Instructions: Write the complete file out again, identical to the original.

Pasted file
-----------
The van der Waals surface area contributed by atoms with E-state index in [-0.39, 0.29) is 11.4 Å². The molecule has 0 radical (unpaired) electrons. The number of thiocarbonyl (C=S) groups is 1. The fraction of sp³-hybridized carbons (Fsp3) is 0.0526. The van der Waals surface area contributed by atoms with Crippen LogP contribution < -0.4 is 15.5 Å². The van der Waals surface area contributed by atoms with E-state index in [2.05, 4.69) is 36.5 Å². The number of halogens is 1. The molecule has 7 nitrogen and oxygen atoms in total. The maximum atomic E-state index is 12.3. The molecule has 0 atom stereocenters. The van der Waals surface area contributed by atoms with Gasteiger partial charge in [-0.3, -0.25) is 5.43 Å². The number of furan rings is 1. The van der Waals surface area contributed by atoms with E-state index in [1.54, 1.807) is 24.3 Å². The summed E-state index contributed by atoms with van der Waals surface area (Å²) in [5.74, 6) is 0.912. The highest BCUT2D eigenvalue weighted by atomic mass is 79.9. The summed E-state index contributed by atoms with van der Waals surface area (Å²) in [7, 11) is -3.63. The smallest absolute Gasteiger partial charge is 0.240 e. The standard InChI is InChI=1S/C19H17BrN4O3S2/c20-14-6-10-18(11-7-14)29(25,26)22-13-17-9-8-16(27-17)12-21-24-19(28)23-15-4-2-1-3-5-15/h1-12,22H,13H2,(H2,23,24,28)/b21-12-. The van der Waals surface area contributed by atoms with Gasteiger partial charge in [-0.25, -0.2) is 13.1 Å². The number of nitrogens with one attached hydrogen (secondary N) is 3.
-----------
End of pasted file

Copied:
The van der Waals surface area contributed by atoms with E-state index in [-0.39, 0.29) is 11.4 Å². The molecule has 0 radical (unpaired) electrons. The number of thiocarbonyl (C=S) groups is 1. The fraction of sp³-hybridized carbons (Fsp3) is 0.0526. The van der Waals surface area contributed by atoms with Crippen LogP contribution < -0.4 is 15.5 Å². The van der Waals surface area contributed by atoms with E-state index in [2.05, 4.69) is 36.5 Å². The number of halogens is 1. The molecule has 7 nitrogen and oxygen atoms in total. The maximum atomic E-state index is 12.3. The molecule has 0 atom stereocenters. The van der Waals surface area contributed by atoms with Gasteiger partial charge in [-0.3, -0.25) is 5.43 Å². The number of furan rings is 1. The van der Waals surface area contributed by atoms with E-state index in [1.54, 1.807) is 24.3 Å². The summed E-state index contributed by atoms with van der Waals surface area (Å²) in [5.74, 6) is 0.912. The highest BCUT2D eigenvalue weighted by atomic mass is 79.9. The summed E-state index contributed by atoms with van der Waals surface area (Å²) in [7, 11) is -3.63. The smallest absolute Gasteiger partial charge is 0.240 e. The standard InChI is InChI=1S/C19H17BrN4O3S2/c20-14-6-10-18(11-7-14)29(25,26)22-13-17-9-8-16(27-17)12-21-24-19(28)23-15-4-2-1-3-5-15/h1-12,22H,13H2,(H2,23,24,28)/b21-12-. The van der Waals surface area contributed by atoms with Gasteiger partial charge in [-0.25, -0.2) is 13.1 Å². The number of nitrogens with one attached hydrogen (secondary N) is 3.